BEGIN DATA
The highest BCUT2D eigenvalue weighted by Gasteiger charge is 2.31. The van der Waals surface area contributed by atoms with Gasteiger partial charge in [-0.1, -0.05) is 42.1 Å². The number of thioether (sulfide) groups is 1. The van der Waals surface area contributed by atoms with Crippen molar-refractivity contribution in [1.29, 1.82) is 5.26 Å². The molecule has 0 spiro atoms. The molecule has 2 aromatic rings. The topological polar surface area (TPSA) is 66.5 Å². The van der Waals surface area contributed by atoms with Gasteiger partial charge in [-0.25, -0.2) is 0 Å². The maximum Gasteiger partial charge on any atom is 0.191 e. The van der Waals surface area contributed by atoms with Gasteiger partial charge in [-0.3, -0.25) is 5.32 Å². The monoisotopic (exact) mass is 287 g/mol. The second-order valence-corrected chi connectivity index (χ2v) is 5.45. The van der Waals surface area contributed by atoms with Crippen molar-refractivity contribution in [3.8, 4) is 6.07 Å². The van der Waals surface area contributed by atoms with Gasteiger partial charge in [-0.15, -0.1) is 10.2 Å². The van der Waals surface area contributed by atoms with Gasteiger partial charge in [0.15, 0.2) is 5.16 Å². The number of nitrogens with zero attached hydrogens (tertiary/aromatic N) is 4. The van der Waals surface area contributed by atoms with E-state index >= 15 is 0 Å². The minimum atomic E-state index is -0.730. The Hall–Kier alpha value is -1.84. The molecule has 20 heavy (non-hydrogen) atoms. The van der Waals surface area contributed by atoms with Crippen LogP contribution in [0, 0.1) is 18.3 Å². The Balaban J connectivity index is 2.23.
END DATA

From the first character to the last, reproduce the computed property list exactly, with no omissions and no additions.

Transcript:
The highest BCUT2D eigenvalue weighted by Gasteiger charge is 2.31. The van der Waals surface area contributed by atoms with Gasteiger partial charge in [-0.1, -0.05) is 42.1 Å². The number of thioether (sulfide) groups is 1. The van der Waals surface area contributed by atoms with Crippen molar-refractivity contribution in [1.29, 1.82) is 5.26 Å². The molecule has 0 spiro atoms. The molecule has 2 aromatic rings. The topological polar surface area (TPSA) is 66.5 Å². The van der Waals surface area contributed by atoms with Gasteiger partial charge in [-0.25, -0.2) is 0 Å². The maximum Gasteiger partial charge on any atom is 0.191 e. The van der Waals surface area contributed by atoms with Gasteiger partial charge in [-0.3, -0.25) is 5.32 Å². The monoisotopic (exact) mass is 287 g/mol. The second-order valence-corrected chi connectivity index (χ2v) is 5.45. The van der Waals surface area contributed by atoms with Crippen molar-refractivity contribution in [3.8, 4) is 6.07 Å². The van der Waals surface area contributed by atoms with Gasteiger partial charge in [-0.15, -0.1) is 10.2 Å². The van der Waals surface area contributed by atoms with Gasteiger partial charge in [0.15, 0.2) is 5.16 Å². The number of nitrogens with zero attached hydrogens (tertiary/aromatic N) is 4. The van der Waals surface area contributed by atoms with E-state index >= 15 is 0 Å². The minimum atomic E-state index is -0.730. The Hall–Kier alpha value is -1.84. The molecule has 20 heavy (non-hydrogen) atoms. The van der Waals surface area contributed by atoms with Crippen LogP contribution in [0, 0.1) is 18.3 Å². The Balaban J connectivity index is 2.23.